Euthanasia and old age.
The concept of a slippery slope depends upon the belief that behaviour of physicians will change with time. A time analysis is therefore an essential prerequisite of any study that purports to demonstrate that a tendency to change behaviour with time does not exist. The paper concerns 1707 reported cases of euthanasia between 1984 and 1993 in the province of North Holland in the Netherlands. Fifty percent of the reported cases (860 deaths) occurred in the last 2 years of the study period. Using cohort data analysis, as if all of the deaths occurred at the same time, the authors showed that (statistically) reported death by euthanasia was less likely to occur in older people; indeed younger ones were at greater risk. From this the authors mistakenly concluded that there is no slippery slope as far as older people are concerned.
However, a time series analysis of their data would seem to indicate that an exponential function is operating, as 50% of cases occurred in the last 2 years. This observation would suggest that the number of cases of euthanasia will increase in the next decade because the doctors will have changed their learnt behaviour. The study therefore shows that the slippery slope involves people of all ages: no group is immune.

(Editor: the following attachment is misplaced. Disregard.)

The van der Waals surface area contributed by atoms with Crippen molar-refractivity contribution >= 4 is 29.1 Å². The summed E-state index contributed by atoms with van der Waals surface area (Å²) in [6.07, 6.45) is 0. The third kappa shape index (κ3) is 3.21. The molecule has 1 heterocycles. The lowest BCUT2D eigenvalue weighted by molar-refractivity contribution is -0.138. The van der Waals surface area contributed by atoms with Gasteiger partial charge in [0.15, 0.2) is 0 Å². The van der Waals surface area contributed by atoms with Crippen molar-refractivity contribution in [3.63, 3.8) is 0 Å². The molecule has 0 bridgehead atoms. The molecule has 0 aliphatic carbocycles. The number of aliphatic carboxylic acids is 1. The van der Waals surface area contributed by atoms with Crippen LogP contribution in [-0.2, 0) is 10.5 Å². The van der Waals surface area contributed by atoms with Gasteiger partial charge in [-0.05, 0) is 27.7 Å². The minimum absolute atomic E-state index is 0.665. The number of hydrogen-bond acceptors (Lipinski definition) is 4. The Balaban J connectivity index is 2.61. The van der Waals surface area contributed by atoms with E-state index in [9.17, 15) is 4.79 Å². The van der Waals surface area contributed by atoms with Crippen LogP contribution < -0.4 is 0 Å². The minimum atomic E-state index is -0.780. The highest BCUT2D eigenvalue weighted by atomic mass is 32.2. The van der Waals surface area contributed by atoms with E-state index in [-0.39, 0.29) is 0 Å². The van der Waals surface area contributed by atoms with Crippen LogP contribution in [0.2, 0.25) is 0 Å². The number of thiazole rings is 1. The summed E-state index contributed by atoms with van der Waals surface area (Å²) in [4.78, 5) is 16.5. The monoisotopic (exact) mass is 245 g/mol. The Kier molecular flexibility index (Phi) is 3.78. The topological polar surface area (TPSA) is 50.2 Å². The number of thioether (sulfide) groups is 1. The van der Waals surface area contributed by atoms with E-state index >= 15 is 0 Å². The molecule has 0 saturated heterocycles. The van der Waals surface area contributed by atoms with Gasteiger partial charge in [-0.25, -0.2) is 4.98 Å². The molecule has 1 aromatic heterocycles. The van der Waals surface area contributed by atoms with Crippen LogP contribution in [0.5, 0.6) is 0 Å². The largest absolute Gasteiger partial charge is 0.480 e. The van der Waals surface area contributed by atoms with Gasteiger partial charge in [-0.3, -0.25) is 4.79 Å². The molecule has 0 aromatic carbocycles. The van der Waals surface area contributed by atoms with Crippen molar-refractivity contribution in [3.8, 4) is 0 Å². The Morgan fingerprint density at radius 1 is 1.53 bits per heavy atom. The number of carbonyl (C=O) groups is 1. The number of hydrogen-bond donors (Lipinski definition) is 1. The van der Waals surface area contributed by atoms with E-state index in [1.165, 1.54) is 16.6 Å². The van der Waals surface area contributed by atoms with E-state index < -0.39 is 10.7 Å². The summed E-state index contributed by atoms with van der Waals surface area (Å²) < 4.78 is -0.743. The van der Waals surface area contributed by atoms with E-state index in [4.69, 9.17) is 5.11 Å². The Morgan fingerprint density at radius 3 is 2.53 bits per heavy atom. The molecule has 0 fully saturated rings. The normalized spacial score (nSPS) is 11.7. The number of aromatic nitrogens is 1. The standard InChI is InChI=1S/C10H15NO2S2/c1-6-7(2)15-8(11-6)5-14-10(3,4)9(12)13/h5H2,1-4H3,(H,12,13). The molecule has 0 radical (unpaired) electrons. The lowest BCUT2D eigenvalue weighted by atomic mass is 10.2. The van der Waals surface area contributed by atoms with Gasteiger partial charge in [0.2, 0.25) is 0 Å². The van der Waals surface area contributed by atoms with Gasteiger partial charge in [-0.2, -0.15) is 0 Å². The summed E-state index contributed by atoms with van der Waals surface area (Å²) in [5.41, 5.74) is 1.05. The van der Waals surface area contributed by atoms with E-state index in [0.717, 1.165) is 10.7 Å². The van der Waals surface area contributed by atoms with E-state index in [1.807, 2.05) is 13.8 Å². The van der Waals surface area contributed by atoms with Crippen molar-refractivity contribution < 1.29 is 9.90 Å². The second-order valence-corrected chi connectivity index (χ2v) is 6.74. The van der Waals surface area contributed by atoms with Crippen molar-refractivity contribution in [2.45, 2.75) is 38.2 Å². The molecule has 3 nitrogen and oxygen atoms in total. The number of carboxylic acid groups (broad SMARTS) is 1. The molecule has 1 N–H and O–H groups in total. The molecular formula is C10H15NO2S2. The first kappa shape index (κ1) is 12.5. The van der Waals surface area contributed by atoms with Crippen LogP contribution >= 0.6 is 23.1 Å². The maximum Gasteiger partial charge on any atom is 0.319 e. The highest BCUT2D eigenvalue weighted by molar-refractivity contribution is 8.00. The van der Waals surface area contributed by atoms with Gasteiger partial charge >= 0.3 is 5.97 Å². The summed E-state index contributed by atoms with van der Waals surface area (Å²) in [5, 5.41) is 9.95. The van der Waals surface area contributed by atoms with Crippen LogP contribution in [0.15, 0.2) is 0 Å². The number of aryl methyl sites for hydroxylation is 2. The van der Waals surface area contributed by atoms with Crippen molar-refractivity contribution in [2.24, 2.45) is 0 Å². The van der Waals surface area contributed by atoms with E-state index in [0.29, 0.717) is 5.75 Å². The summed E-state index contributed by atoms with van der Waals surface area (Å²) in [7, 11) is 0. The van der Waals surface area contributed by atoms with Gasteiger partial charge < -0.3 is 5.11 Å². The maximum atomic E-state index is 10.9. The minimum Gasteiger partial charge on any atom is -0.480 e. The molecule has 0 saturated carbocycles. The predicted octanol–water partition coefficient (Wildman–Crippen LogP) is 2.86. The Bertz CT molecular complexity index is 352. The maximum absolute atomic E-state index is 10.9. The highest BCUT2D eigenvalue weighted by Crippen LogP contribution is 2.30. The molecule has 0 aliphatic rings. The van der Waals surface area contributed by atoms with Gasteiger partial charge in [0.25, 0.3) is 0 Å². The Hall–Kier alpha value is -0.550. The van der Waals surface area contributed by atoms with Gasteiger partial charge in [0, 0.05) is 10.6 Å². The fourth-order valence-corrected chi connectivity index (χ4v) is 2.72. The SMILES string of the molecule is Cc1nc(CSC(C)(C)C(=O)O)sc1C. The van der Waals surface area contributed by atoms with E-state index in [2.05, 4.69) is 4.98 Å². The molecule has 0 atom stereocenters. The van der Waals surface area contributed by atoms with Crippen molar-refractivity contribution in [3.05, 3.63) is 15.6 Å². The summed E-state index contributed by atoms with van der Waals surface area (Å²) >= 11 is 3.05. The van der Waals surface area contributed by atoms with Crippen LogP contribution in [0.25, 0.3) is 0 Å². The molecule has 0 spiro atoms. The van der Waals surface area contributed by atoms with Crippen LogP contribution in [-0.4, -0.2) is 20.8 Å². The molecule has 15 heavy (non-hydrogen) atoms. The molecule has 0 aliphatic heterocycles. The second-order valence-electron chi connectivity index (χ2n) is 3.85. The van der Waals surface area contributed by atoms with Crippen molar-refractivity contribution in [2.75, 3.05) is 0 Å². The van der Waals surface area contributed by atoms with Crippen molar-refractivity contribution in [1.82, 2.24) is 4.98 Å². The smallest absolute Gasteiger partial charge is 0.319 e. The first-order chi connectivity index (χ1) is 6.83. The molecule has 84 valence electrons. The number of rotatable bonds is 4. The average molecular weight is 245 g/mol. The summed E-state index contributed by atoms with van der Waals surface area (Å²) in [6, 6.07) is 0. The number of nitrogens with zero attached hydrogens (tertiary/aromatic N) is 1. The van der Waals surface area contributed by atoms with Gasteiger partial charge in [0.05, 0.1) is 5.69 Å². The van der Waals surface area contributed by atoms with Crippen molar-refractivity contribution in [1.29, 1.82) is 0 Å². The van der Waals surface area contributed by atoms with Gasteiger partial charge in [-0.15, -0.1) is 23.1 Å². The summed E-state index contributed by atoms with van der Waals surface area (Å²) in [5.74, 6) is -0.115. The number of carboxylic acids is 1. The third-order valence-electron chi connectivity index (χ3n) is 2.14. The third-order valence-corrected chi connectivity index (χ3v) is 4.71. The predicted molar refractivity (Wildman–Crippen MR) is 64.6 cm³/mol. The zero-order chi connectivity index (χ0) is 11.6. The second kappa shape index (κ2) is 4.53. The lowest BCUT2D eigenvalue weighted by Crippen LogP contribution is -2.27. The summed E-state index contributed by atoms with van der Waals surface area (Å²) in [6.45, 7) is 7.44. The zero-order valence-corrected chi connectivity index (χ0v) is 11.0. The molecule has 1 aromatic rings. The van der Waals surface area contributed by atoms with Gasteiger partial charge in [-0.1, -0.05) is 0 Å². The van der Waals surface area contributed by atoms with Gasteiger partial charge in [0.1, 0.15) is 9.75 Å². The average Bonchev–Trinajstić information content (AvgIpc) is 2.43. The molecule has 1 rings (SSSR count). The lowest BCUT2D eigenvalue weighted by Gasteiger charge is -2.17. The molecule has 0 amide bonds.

Age and Ageing is the official journal of the British Geriatrics Society and of the British Society for Research on Ageing. The British Geriatrics Society has an established position that euthanasia is not in the interests of an ageing population. In the forthcoming debate there is no doubt that the publication in Age and Ageing will be used by the lobby group working for the introduction of euthanasia in the UK. I believe that this would be detrimental to the further development of quality medical and social care for dying people. I am concerned that the article will be quoted to undermine the position of the Society with regard to euthanasia.